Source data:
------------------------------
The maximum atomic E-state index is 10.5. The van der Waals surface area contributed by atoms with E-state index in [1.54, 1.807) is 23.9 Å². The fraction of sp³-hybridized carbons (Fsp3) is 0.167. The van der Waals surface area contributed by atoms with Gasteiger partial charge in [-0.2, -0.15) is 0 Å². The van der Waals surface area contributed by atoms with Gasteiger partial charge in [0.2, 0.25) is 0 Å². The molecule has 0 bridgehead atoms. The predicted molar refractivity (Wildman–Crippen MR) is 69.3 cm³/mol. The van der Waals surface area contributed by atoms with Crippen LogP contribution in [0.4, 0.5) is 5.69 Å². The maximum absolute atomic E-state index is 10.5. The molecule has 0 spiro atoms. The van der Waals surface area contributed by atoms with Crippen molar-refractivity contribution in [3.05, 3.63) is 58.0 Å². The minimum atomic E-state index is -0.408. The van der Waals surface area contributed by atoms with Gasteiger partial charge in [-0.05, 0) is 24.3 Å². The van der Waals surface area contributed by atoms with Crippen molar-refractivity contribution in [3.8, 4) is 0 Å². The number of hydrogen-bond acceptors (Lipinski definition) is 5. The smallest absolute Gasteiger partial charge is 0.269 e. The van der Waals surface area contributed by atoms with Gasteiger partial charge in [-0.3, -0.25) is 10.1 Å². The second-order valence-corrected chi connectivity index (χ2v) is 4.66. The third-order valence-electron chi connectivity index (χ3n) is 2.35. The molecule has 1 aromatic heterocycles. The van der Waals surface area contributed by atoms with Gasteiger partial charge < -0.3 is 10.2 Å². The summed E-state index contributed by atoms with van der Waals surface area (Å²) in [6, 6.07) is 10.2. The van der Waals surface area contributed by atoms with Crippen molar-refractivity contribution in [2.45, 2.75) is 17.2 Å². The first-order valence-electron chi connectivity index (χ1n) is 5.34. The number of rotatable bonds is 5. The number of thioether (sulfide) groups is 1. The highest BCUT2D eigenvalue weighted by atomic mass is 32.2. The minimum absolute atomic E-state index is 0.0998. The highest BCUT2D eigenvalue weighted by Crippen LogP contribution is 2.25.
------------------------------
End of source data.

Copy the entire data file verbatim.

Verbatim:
The maximum atomic E-state index is 10.5. The van der Waals surface area contributed by atoms with E-state index in [1.54, 1.807) is 23.9 Å². The fraction of sp³-hybridized carbons (Fsp3) is 0.167. The van der Waals surface area contributed by atoms with Gasteiger partial charge in [-0.2, -0.15) is 0 Å². The van der Waals surface area contributed by atoms with Gasteiger partial charge in [0.2, 0.25) is 0 Å². The molecule has 0 bridgehead atoms. The predicted molar refractivity (Wildman–Crippen MR) is 69.3 cm³/mol. The van der Waals surface area contributed by atoms with Crippen LogP contribution in [0.4, 0.5) is 5.69 Å². The maximum absolute atomic E-state index is 10.5. The molecule has 0 spiro atoms. The van der Waals surface area contributed by atoms with Crippen molar-refractivity contribution in [3.05, 3.63) is 58.0 Å². The minimum atomic E-state index is -0.408. The van der Waals surface area contributed by atoms with Gasteiger partial charge in [-0.05, 0) is 24.3 Å². The van der Waals surface area contributed by atoms with Crippen molar-refractivity contribution in [3.8, 4) is 0 Å². The number of hydrogen-bond acceptors (Lipinski definition) is 5. The smallest absolute Gasteiger partial charge is 0.269 e. The van der Waals surface area contributed by atoms with Gasteiger partial charge in [-0.3, -0.25) is 10.1 Å². The second-order valence-corrected chi connectivity index (χ2v) is 4.66. The third-order valence-electron chi connectivity index (χ3n) is 2.35. The molecule has 1 aromatic heterocycles. The van der Waals surface area contributed by atoms with Gasteiger partial charge < -0.3 is 10.2 Å². The summed E-state index contributed by atoms with van der Waals surface area (Å²) in [6, 6.07) is 10.2. The van der Waals surface area contributed by atoms with Crippen molar-refractivity contribution in [2.45, 2.75) is 17.2 Å². The first-order valence-electron chi connectivity index (χ1n) is 5.34. The number of rotatable bonds is 5. The number of thioether (sulfide) groups is 1. The highest BCUT2D eigenvalue weighted by atomic mass is 32.2. The minimum absolute atomic E-state index is 0.0998. The highest BCUT2D eigenvalue weighted by Crippen LogP contribution is 2.25.